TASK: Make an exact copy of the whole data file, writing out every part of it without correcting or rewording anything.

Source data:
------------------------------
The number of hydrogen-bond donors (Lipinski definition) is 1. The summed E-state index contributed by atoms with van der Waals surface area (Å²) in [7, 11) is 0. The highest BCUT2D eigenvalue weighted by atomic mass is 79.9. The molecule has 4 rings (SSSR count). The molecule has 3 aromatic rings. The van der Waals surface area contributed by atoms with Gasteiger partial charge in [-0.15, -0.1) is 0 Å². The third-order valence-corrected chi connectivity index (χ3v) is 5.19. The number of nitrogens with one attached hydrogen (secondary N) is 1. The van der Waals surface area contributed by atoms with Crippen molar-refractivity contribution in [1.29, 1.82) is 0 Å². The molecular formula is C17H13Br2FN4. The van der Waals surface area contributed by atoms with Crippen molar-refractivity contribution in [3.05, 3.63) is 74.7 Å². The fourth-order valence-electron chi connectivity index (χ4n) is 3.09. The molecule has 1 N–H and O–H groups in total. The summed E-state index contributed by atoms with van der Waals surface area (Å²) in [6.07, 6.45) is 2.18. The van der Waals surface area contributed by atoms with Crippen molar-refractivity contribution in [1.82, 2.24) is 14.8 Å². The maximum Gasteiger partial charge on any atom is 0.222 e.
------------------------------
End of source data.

The number of hydrogen-bond donors (Lipinski definition) is 1. The summed E-state index contributed by atoms with van der Waals surface area (Å²) in [7, 11) is 0. The highest BCUT2D eigenvalue weighted by atomic mass is 79.9. The molecule has 4 rings (SSSR count). The molecule has 3 aromatic rings. The van der Waals surface area contributed by atoms with Gasteiger partial charge in [-0.15, -0.1) is 0 Å². The third-order valence-corrected chi connectivity index (χ3v) is 5.19. The number of nitrogens with one attached hydrogen (secondary N) is 1. The van der Waals surface area contributed by atoms with Crippen molar-refractivity contribution in [1.29, 1.82) is 0 Å². The molecular formula is C17H13Br2FN4. The van der Waals surface area contributed by atoms with Crippen molar-refractivity contribution in [3.05, 3.63) is 74.7 Å². The fourth-order valence-electron chi connectivity index (χ4n) is 3.09. The molecule has 1 N–H and O–H groups in total. The summed E-state index contributed by atoms with van der Waals surface area (Å²) in [6.07, 6.45) is 2.18. The van der Waals surface area contributed by atoms with Crippen molar-refractivity contribution in [1.82, 2.24) is 14.8 Å². The maximum Gasteiger partial charge on any atom is 0.222 e.